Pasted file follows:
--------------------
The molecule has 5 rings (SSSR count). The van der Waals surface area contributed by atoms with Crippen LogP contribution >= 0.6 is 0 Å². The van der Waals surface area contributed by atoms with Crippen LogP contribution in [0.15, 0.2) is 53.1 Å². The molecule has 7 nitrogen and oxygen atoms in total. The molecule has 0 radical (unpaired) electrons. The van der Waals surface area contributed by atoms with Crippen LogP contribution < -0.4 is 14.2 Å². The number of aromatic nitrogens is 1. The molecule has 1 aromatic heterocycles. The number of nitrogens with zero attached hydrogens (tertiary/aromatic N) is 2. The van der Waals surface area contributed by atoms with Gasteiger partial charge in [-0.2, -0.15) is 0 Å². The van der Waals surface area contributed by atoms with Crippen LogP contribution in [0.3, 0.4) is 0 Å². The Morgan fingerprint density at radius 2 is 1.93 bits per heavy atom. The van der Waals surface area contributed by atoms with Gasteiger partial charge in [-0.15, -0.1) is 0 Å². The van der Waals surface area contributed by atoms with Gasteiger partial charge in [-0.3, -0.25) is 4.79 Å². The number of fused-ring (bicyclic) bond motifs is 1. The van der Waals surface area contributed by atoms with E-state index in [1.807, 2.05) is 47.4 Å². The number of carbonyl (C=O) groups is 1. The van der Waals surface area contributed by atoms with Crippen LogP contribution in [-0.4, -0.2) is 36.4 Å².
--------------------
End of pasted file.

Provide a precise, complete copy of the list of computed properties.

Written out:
The molecule has 5 rings (SSSR count). The van der Waals surface area contributed by atoms with Crippen LogP contribution >= 0.6 is 0 Å². The van der Waals surface area contributed by atoms with Crippen LogP contribution in [0.15, 0.2) is 53.1 Å². The molecule has 7 nitrogen and oxygen atoms in total. The molecule has 0 radical (unpaired) electrons. The van der Waals surface area contributed by atoms with Crippen LogP contribution < -0.4 is 14.2 Å². The number of aromatic nitrogens is 1. The molecule has 1 aromatic heterocycles. The number of nitrogens with zero attached hydrogens (tertiary/aromatic N) is 2. The van der Waals surface area contributed by atoms with Gasteiger partial charge in [-0.2, -0.15) is 0 Å². The van der Waals surface area contributed by atoms with Crippen LogP contribution in [0.3, 0.4) is 0 Å². The Morgan fingerprint density at radius 2 is 1.93 bits per heavy atom. The van der Waals surface area contributed by atoms with Gasteiger partial charge in [-0.15, -0.1) is 0 Å². The van der Waals surface area contributed by atoms with Gasteiger partial charge in [-0.3, -0.25) is 4.79 Å². The number of fused-ring (bicyclic) bond motifs is 1. The van der Waals surface area contributed by atoms with E-state index in [1.807, 2.05) is 47.4 Å². The number of carbonyl (C=O) groups is 1. The van der Waals surface area contributed by atoms with Crippen LogP contribution in [-0.4, -0.2) is 36.4 Å².